• July 19, 2015 at 9:13 pm
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          Not sure what could have gone wrong. I hope you are able to get it worked out. I have used the cotton table napkins and a fleece blanket, but towel fabric seems always to be the best. So I don't know why yours hasn't worked. Sorry. Reply
          • July 20, 2015 at 10:41 am
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            Ever had the slurry separate like that? Water just seemed to run off. Reply
            • July 20, 2015 at 4:42 pm
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              I don't think that has ever happened to me. Did you mix all dry ingredients thoroughly before you added any moisture? Reply
              • July 21, 2015 at 8:48 am
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                I'm not sure but will definitely do that on my next batch. I think I need to do some of the recoating of the three that I made. They are hardening but you can pretty much still tell that they are a towel & two wash cloths by looking at them. Reply
                • July 21, 2015 at 9:23 am
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                  I hope these do get hardened off for you. You have put in a lot of effort. Reply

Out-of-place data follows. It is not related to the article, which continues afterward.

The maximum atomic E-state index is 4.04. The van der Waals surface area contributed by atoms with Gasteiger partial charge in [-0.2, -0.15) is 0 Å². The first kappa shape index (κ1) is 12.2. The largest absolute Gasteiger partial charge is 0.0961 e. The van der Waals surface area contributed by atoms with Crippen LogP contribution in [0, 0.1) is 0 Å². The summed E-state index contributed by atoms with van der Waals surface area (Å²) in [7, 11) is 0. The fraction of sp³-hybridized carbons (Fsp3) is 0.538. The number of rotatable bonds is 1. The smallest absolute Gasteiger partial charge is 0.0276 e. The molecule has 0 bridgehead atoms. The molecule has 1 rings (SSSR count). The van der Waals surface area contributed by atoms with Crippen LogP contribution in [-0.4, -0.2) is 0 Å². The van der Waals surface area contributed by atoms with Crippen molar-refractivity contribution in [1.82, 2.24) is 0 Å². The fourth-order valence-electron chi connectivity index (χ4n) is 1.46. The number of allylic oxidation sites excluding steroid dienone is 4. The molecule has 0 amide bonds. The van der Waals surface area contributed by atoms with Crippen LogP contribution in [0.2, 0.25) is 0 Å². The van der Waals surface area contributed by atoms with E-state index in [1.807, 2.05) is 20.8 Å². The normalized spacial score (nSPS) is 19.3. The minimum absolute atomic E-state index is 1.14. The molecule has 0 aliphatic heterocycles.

• August 21, 2016 at 4:46 am
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        Have u tried using mortar mix instead of the Portland cement. Worth a try if it's not Harding good. But one thing to remember always protect the area where u working, it's a mess to clean up. But it makes beautiful planters. U have me wanting to make some but I'll use the mortar mix first. Reply
        • August 21, 2016 at 9:48 am
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          I have used some mortar mix before and it does help to harden. If I am going after a smoother look, mortar mix is good. And yes, it is so much nicer to work outside where I can hose everything clean when I am ready to put it all away. Reply
  • July 17, 2015 at 10:27 pm
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    One more question, do you rinse/leach these out after they are dry & before staining or painting them? Reply
    • July 18, 2015 at 6:15 am
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      I think rinsing a few times takes care of them for leaching purposes. Since it is not an inch or two thick, I don't think it holds its alkalinity. So a few rinses have done it for me. Reply
      • July 18, 2015 at 8:21 am
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        Thank You Kim, I am excited to make my first one this morning. Reply